Last Spring, I was presenting at a breakout session at the Canadian Association of Principals Conference at Whistler. One of the things that I try to do with my presentations is to make them as interactive as possible, regardless of the size of the group. Whether it is through co-creating a ‘getting to know each other’ Google presentation, crowd-sourcing with the group using a collaborative document, using literacy strategies have participants engage with each other after watching short video clips, or simply having them do the infamous Fenway Five (you have to come to one of my sessions if you want to know more about that one), my goal is to have educators experience and use tools they can immediately take home to their own learning situation. And for my colleagues at Whistler, I was primed, and ready to go.
Participants filed in. They sat down, pulled out devices, opened up laptops, and began merrily creating their own individual slides on our online, shared presentation for the day. They were adding pictures of themselves from Google, playing with fonts, and laughing at what others had put up. I gave the one-minute warning to let people know that we were about to begin, and then….it happened.
Yes, the only room in the entire conference that suddenly ‘black boxed’ (meaning no one’s wifi or 4G on any device worked, including phones) was mine. Three minutes before the presentation started, everything was great. 30 seconds after, the whole place crashed. Tech people from the hotel raced in and surrounded my laptop like paramedics trying to give CPR to an unconscious heart attack victim. They tried one network, and another, then their own networks on their phones. And then they looked at me with sadness in their eyes, slowly looked down at the floor, and shook their heads. The CPR didn’t work, and the heart attack victim…you guessed it: it was me, standing in front of 80 people with one hour and twenty-two minutes left in my allotted time to present on how to be an engaging administrator using online tools.
Sitting in the front row was educational luminary, Simon Breakspear. Much to my chagrin, he had a huge smile on his face as he shouted one word for all to hear.
He was right. The horse was dead–stop beating it and take a different tack. Get nimble. Get agile. And most of all, get going, because there are 80 people here waiting for you to engage them.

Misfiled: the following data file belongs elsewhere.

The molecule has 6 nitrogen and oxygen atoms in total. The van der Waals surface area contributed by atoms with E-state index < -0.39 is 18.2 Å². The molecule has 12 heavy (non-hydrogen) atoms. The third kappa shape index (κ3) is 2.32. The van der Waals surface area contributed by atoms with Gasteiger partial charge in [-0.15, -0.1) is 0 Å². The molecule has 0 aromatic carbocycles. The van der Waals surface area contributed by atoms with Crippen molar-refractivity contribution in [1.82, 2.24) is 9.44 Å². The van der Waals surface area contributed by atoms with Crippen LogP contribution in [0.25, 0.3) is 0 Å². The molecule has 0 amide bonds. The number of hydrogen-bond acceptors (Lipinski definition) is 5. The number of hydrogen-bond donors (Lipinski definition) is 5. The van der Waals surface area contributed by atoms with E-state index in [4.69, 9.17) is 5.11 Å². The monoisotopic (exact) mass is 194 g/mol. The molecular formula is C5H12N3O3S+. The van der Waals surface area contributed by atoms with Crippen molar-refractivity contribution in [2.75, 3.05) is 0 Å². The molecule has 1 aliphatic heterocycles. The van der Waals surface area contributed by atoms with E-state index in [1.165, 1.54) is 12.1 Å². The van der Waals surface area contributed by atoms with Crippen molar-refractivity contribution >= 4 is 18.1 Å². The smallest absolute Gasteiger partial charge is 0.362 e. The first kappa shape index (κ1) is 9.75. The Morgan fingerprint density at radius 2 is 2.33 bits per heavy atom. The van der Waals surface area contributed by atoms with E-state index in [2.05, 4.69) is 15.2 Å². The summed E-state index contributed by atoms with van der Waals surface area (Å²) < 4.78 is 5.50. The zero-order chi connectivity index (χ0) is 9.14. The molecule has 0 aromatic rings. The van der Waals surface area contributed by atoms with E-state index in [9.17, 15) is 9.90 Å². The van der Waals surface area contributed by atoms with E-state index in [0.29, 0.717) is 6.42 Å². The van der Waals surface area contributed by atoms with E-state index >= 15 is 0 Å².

So, I quickly tried to salvage the pieces of the presentation that I could: I grabbed some screenshots that I had taken from past presentations that captured the essence of the online interactive bits, and I used activities that I had done at faculty meetings in the past to model things that administrators could do if they wanted something low-tech, but still required high participation. In the end, the presentation was not exactly an oil painting, but the gracious participants told me that they got a number of things they could use in their own faculty meetings. Not a total loss.
I won’t lie, I was pretty frustrated afterward. Friends who were presenting at the same time in the two rooms adjacent to me were shocked–their wifi was perfect! I was irritated with the wifi, and irritated even more with myself that I hadn’t made my presentation ‘wifi proof’ (how many of us still feel we have to do this?). So, I went back to my room and made a series of changes to my presentation to capture the same points, but in a way that wasn’t so ‘wifi dependent’. And as I was tidying it up and bouncing the alterations off of a colleague who was with me, he said something about my new iteration:
“It’s better. Way better.”
I presented two more times, and he was right, the sessions were better! (Of course at this point, the hotel had now given me my own dedicated, lightning fast and bulletproof wifi channel for my presentation, which I ended up using about one-third as much as I would have on the first day). The feedback that I collected from the participants was positive–they had gotten five or six practical strategies that they could immediately use with their own schools and faculties. Mission accomplished. My ‘pivot’ was successful.
In my work around innovation, I have become fascinated with how people or organizations change when things don’t go exactly as planned, or how they pivot when they have an ‘epic failure’. I believe that we don’t share enough stories like this. I think we often feel like admitting our mistakes somehow makes us appear weak or incompetent. Yet what I am finding right now is I have become an “iteration junkie”: I am not nearly as interested in failure (or success, for that matter) as I am to hear about how someone overcame a challenge, embraced a parameter, or gathered and used feedback to make their product or service better.
In creating the conditions for innovation, it is vital that leaders are open and honest about some of their epic fails. First and foremost, on an emotional level, I have found that as time passes, most of our epic fails turn into raucous stories at the pub or punch lines at retirement dinners. More importantly, from a leadership perspective, when leaders can not only talk about these failures, but they can show how they and their organization changed as a result of what they have learned, those failures are not failures at all, they become examples of innovation through iteration.
I saw a poster once that said “I don’t mind learning from my mistakes, I just don’t want to earn a Ph.D.”, and I agree, I don’t want to be so reckless that ‘epic failure’ becomes the norm. But being able to take some of those ‘epic fails’ and pivot as a result is a way that we can truly lead innovation in our classrooms and our schools.
Can you pivot?